Athletics: Coronavirus ends a Cajuns career, could extend others
Tim Buckley, The Advertiser, March 18, 2020
When coach Gerry Glasco met with his UL softball team last Thursday to tell his Ragin’ Cajuns how the deadly coronavirus pandemic sweeping the United States was going to impact their to-that-point magical 2020 season, one that has them sitting No. 1 in current NCAA RPI rankings, one of his biggest concerns was his eight seniors.
Their future, it seemed then and still now, is the most uncertain of all.
The NCAA had announced that day it was canceling all winter and spring sports championships, including the Women’s College World Series, effectively ending – unless individual conferences bizarrely opted to keep on playing for a conference title only – their season.
And in some cases, their playing career.
But there also was an out.
There was the possibility – one the NCAA subsequently suggested it will permit – of an extra year of eligibility for all, meaning the seniors, if they want, likely can come back for another run in 2021.
What are the Cajuns’ seniors – including star pitchers Megan Kleist and Summer Ellyson – planning to do?
Glasco does not yet know, nor does he want to.
“My message to the seniors simply was, ‘(I’m not) going to ask you,’ ” he said in a telephone interview Monday.
“I didn’t want that opinion, or whether you wanted to come back, or thought you were going to come back, ‘today.’ Because I think they don’t know.”
The news had hit hard.
Emotions were raw. Reaction was all over the board.
“I think some are angry,” Glasco said, “and they’d (say), ‘No, I don’t want to go through this for nothing again,’ today, and then two weeks (later) they may die to play ball again.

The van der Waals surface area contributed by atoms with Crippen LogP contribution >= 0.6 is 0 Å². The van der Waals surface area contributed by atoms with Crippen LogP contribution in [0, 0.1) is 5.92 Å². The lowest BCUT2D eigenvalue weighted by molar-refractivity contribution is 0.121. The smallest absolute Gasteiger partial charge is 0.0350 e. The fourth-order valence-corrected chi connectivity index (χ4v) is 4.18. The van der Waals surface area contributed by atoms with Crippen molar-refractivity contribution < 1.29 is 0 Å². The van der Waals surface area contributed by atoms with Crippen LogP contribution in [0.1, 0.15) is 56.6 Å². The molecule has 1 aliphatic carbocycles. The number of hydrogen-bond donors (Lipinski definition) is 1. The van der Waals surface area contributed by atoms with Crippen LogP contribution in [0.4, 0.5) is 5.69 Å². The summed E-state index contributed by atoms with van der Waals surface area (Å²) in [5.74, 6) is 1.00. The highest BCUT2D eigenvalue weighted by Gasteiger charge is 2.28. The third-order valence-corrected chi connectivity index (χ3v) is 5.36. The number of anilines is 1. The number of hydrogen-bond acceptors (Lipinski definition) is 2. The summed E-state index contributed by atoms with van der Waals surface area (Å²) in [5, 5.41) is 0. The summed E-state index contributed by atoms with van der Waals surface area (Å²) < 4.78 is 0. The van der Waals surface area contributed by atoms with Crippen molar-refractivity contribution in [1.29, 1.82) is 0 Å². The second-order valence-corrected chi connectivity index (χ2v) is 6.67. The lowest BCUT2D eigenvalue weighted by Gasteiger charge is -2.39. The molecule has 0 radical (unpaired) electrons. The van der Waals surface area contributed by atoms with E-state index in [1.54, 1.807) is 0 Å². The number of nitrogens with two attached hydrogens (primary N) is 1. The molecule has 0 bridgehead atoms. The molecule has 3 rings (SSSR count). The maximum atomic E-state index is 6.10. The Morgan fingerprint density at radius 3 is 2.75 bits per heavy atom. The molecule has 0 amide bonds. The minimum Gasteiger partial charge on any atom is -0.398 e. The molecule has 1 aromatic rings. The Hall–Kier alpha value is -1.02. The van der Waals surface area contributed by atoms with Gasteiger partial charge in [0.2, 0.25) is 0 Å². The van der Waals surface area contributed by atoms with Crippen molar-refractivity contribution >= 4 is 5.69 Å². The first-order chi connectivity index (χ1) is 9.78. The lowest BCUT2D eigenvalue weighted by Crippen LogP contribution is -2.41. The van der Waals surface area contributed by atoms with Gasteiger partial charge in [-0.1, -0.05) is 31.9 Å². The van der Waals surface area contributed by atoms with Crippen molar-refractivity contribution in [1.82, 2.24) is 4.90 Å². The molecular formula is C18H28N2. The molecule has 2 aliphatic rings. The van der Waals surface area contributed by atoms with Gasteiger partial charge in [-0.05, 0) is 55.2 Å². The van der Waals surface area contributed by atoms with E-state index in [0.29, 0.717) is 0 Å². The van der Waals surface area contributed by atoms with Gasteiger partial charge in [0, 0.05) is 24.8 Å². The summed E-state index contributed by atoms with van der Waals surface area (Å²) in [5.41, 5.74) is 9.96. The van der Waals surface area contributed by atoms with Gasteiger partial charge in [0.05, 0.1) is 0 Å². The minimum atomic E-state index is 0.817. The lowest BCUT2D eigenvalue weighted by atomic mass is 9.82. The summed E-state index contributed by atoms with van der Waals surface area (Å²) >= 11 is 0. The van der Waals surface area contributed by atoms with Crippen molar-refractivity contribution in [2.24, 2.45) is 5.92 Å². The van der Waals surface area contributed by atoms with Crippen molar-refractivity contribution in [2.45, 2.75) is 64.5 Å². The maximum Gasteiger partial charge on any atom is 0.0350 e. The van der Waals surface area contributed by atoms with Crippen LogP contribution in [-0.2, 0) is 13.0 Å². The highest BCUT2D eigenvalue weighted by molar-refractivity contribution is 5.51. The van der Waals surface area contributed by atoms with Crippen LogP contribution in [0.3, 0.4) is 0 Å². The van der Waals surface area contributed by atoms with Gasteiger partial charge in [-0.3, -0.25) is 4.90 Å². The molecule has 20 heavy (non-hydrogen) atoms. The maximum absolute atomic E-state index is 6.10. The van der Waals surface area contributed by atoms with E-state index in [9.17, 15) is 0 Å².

“And I think some might say, ‘Yeah, I’m gonna play; I want to play.’ And then two weeks (later) they say, ‘You know what? I can’t afford to turn down a $50,000 a year teaching job to play one more year of softball.’
“So I don’t think they know,” he added. “I just told them, the one thing I mentioned – ‘If they (NCAA officials) do say that spring sports can play another year, they make it feasible, then I’ll do everything I can in my power to make all of them welcome back.’ ”
NOW NOT THE TIME
For Matt Deggs’ UL baseball players, the situation is both similar and far different.
For some of them, hundreds of thousands of dollars – maybe even millions – could be at stake.
Shortstop Hayden Cantrelle is a highly ranked Major League Baseball Draft prospect – No. 38 overall back before the season began, according to D1Baseball.com – as a junior.
Will he be willing to forego the June draft and come back in 2021?
And what about senior pitcher prospect Brandon Young, who was to have started against Coastal Carolina last Friday night – the first UL game scheduled after play was suspended?
Might he want to return too?
Deggs did not know the answers to those questions and more on Monday, let alone last Thursday. Nor does he want to. Not quite yet.